We all know what everyone says about spring stats: They don’t count. Despite that, spring stats still can convey information about a player and they can even reflect a change in a player’s skill set. Someone who pays attention to such information can learn something prior to the season despite sample size issues, a weaker slate of opponents, and stats that are not counted for any number of reasons. It simply requires a “user beware” warning.
Leading sabermetricians don’t ignore spring stats. Why would they? It’s free information and we analytic types love information. According to BaseballPress.com’s Nate Springfield, John Dewan of Baseball Information Solutions has successfully predicted breakout campaigns at a 60 percent rate using spring training slugging percentage. You can learn more about his technique here.
With that said, the purpose of this brief article is to remind everyone that small sample sizes are particularly prone to luck. And we can see that luck via BABIP. Below are three surprising performances of the spring that have been talked about as indicative of a breakout campaign.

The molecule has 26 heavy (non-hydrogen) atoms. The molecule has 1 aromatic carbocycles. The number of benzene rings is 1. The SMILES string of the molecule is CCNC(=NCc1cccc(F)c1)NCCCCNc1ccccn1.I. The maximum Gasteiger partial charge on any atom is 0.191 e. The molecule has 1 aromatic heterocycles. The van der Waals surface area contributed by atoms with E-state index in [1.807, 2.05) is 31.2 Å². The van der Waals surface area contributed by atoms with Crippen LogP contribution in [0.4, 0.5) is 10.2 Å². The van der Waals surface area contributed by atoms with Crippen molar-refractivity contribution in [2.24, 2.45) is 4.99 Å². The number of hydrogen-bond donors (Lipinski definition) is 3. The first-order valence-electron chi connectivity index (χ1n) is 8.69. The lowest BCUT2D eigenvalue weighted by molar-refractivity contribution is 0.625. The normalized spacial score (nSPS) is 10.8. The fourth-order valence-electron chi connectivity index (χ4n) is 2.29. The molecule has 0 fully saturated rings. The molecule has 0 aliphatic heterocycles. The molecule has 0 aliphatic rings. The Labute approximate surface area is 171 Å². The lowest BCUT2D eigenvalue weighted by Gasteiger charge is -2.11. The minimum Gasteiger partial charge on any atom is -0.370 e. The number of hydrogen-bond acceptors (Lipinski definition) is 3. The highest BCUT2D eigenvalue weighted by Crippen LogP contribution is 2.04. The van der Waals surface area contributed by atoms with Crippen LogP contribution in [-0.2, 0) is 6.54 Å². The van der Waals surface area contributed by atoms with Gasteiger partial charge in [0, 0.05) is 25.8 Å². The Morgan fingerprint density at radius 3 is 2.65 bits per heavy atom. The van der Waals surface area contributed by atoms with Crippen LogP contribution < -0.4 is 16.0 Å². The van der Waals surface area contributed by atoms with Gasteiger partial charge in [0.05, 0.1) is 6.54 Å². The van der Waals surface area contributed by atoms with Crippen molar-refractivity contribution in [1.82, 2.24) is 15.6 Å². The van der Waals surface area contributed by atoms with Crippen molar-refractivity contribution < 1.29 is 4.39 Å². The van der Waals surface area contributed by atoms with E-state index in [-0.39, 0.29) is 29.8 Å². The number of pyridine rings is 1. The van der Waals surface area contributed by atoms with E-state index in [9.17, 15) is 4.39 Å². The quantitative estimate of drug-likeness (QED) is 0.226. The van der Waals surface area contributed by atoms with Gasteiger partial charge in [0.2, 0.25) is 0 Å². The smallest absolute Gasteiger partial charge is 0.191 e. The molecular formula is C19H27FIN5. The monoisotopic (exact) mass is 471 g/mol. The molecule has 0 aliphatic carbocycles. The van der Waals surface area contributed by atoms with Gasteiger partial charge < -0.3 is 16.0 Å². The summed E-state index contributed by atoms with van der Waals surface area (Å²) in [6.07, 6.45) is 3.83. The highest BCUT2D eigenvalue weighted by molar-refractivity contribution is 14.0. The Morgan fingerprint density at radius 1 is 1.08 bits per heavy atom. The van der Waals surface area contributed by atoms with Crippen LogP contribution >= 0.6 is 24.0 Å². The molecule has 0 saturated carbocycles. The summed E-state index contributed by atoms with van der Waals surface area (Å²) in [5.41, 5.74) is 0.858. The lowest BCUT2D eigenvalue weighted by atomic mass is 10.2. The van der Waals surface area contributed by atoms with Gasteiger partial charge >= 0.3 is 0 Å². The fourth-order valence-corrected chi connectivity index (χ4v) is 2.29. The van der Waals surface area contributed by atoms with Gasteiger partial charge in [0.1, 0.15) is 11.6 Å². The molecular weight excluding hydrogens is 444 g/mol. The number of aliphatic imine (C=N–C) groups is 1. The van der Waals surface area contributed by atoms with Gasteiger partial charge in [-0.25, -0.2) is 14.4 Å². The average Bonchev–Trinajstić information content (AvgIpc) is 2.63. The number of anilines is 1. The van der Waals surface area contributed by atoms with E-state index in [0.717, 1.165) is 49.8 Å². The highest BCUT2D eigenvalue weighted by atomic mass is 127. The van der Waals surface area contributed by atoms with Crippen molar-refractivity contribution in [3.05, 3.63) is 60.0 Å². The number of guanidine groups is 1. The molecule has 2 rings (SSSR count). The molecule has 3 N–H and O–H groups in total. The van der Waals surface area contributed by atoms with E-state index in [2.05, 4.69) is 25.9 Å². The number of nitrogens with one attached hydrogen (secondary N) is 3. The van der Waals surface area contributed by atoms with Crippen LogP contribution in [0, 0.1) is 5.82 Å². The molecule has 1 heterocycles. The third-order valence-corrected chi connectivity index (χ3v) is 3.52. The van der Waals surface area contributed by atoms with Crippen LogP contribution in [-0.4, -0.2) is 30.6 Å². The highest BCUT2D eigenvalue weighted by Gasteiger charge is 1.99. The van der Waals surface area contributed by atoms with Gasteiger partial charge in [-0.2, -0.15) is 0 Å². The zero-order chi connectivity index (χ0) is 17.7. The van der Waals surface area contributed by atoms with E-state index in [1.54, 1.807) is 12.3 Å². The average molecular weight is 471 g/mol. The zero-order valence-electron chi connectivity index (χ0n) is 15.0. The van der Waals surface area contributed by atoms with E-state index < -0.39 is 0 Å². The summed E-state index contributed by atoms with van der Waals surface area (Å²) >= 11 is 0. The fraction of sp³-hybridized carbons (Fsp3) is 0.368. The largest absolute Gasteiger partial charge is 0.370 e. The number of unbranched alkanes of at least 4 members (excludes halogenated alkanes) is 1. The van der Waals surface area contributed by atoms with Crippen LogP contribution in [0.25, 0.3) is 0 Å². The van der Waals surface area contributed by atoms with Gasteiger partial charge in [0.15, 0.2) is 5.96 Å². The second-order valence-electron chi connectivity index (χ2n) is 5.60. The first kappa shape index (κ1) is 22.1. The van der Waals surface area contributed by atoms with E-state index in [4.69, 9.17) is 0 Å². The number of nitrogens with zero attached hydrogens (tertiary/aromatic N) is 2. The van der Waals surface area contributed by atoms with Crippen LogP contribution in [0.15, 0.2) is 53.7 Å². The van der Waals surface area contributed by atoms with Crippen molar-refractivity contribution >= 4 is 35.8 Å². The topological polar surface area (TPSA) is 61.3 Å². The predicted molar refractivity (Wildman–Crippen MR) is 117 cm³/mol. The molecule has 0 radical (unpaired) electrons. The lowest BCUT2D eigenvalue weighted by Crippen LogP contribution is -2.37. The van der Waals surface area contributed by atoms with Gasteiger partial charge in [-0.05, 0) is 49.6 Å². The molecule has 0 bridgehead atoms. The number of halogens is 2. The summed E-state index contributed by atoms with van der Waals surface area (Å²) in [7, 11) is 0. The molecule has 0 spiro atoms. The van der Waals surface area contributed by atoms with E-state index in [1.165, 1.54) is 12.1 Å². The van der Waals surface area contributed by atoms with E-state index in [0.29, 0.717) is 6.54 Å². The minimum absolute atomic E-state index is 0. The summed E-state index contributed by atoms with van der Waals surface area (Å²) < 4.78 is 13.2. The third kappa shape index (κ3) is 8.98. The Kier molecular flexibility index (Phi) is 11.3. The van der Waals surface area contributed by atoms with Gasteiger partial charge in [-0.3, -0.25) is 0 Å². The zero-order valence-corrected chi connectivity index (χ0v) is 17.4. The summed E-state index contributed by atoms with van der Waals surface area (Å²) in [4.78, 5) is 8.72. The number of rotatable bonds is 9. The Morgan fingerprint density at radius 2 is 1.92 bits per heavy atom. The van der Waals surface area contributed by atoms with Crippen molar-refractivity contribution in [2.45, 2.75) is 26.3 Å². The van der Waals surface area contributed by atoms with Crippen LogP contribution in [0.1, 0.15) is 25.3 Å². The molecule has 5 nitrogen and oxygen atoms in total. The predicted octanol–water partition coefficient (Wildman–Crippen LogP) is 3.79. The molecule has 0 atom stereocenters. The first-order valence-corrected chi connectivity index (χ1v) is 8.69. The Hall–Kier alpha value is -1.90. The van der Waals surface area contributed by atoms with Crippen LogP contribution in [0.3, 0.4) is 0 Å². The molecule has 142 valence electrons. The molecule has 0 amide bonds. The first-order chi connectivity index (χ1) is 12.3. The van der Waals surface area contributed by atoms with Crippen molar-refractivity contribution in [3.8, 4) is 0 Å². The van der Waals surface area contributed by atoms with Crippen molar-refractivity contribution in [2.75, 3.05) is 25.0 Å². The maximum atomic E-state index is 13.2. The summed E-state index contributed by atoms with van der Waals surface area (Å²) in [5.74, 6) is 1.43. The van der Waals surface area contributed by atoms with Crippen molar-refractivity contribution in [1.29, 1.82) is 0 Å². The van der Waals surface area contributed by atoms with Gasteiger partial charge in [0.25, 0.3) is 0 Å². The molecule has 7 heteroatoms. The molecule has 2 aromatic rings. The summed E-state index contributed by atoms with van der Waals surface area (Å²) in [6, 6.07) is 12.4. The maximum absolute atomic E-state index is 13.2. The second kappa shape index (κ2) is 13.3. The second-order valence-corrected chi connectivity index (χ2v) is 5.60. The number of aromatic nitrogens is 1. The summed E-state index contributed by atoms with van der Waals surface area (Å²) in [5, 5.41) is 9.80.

Asdrubal Cabrera has put together a .364/.426/.600 triple slash with three home runs. He also has a .426 BABIP.
Mark Trumbo has helped alleviate concerns about the injured Kendrys Morales by posting a .297/.316/.662 slash along with six home runs. His BABIP? .407. Two walks against 20 strikeouts is also a little worrisome.
Alex Gordon has people back on his side after throwing together a .343/.459/.729 spring with six home runs. His BABIP was .436.
This is not to say any of these players can’t or won’t break out this year. Gordon in particular still has some spiffy stats even after you normalize his line thanks to 14 extra base hits out of 24 and 12 walks against 15 strikeouts. But before we get too excited about a breakout spring potentially carrying into the regular season, we need to remember to do our due diligence. Be sure to adjust those spring numbers.